Virgin Hyperloop Announces the Winner Of Its Big New Test Site

Virgin Hyperloop chose West Virginia as its US test site and certification center. Virgin Hyperloop

British billionaire Richard Branson‘s ultra-high-speed transportation startup Virgin Hyperloop One has chosen West Virginia out of 17 states that applied to build a $500 million certification center and test site, the company announced Thursday in a virtual press conference.

The event was attended by Branson himself, Virgin Hyperloop One CEO Jay Walder, U.S. Transportation Department Secretary Elaine Chao and West Virginia Governor Jim Justice, a Republican. 

The certification center will be the first hyperloop facility used by federal regulators to establish regulatory and safety standards for the nascent transportation system, while Virgin experiments its products and infrastructure on a six-mile test track.

“Hyperloop technology is one of the many new developments during this historic period of transporation,” Secretary Chao said at the press conference. “This wave of innovation also includes drones, electric cars, autonomous vehicles, reusable rockets and quiet supersonic air travel.”

In July, the department issued a guidance document to establish regulations for hyperloop, making it the first government agency in the world to draw up regulations for such systems. The document was developed by the Non-Traditional and Emerging Transportation Technology Council, a special team appointed by Secretary Chao last year to evaluate cross-modal transportation. In the U.S., hyperloop proposals are reviewed by the Federal Railroad Administration, an agency under DOT.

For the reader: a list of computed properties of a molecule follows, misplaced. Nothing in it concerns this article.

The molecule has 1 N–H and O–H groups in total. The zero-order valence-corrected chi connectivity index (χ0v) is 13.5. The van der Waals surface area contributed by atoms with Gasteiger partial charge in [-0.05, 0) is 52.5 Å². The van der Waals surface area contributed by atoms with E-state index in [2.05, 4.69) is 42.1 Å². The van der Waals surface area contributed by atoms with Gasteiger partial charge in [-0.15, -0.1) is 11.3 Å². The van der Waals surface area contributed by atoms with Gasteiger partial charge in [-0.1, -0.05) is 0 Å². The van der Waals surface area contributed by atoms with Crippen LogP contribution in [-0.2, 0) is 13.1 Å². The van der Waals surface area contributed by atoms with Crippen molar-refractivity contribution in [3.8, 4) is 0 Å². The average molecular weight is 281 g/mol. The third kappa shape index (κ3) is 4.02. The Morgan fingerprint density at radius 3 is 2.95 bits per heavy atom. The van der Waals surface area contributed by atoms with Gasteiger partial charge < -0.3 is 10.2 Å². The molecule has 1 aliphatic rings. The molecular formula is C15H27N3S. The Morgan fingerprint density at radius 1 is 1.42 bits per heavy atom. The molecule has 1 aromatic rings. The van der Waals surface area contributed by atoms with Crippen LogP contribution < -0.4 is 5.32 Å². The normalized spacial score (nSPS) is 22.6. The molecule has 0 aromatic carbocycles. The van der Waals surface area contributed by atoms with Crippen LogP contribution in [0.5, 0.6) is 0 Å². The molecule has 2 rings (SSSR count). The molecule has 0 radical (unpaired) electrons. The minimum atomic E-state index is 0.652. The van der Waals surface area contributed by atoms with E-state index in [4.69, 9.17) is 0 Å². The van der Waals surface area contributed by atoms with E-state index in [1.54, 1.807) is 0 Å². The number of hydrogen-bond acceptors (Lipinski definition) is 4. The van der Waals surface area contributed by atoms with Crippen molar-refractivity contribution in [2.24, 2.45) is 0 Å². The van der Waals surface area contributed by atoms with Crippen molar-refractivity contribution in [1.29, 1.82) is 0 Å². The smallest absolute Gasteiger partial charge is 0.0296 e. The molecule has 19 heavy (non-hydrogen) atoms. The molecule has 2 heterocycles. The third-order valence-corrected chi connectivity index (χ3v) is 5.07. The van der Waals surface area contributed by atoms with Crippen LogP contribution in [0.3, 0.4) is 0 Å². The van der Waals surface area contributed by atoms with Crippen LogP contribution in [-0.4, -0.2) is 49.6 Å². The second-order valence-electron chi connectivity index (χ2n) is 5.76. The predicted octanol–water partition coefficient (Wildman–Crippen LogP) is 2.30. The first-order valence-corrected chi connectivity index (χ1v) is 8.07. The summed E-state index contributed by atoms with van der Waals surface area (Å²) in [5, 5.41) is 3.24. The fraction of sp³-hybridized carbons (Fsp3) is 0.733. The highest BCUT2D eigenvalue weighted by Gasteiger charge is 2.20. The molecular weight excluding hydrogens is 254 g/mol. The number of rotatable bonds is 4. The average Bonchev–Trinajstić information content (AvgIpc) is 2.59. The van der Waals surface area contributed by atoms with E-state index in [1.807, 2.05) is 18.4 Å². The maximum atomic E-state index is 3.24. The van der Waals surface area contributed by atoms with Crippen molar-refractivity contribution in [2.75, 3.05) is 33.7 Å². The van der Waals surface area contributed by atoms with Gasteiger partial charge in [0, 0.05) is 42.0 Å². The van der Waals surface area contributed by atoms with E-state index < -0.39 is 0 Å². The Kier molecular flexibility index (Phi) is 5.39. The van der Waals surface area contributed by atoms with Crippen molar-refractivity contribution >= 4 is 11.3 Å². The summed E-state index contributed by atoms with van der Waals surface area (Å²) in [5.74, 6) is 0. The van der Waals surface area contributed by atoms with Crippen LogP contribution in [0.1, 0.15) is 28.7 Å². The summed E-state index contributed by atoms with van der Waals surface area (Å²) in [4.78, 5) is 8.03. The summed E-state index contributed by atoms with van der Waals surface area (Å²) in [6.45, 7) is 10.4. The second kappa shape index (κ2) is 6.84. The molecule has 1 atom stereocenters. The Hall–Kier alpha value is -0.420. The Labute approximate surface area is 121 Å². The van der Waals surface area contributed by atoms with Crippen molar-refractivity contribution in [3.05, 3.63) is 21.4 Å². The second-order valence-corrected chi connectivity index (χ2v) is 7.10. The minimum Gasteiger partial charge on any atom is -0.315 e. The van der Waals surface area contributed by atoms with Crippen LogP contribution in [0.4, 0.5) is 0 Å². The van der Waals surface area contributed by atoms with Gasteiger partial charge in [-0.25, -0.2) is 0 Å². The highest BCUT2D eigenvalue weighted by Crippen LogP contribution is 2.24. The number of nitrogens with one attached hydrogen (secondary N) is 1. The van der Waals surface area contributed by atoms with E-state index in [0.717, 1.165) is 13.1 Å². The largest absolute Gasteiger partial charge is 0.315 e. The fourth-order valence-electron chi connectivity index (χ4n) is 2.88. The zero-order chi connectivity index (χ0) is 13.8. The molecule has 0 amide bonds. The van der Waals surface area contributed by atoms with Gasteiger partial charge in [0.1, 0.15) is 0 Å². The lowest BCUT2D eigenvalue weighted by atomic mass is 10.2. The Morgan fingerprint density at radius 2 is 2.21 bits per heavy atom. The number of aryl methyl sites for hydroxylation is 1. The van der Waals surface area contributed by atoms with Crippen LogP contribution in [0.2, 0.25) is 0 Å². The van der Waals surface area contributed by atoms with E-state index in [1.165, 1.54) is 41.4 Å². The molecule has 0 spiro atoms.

A hyperloop is a tube-based shuttle that travels on magnetic rails. Because the tube is designed to be an enclosed, low-pressure pod with little or no air, the shuttle can move at 600 miles an hour or faster to transport people and cargo.

Virgin Hyperloop chose West Virginia as its US test site and certification center. This is a rendering of the site. Virgin Hyperloop

The idea was first pioneered by Elon Musk in the early 2010s. In 2014, venture capitalist Shervin Pishevar founded Hyperloop One with the goal to bring Musk’s idea to life. Hyperloop One completed its first full-scale test in Nevada in 2017. The same year, the “Virgin” logo was plastered onto the startup, followed by a $50 million investment by Virgin Group and the appointment of Branson as the company’s chairman. 

“It could be make a big difference in the future,” said Branson.

Multiple hyperloop systems are being developed around the world, including Canada, India and Spain.

Construction of Virgin’s West Virginia certification center and test track is set to begin in 2022 on the site of a formal coal mine in the state’s Tucker and Grant Counties, the company said. Commercial operations are expected to start by 2030.

Virgin Hyperloop Announces the Winner Of Its Big New Test Site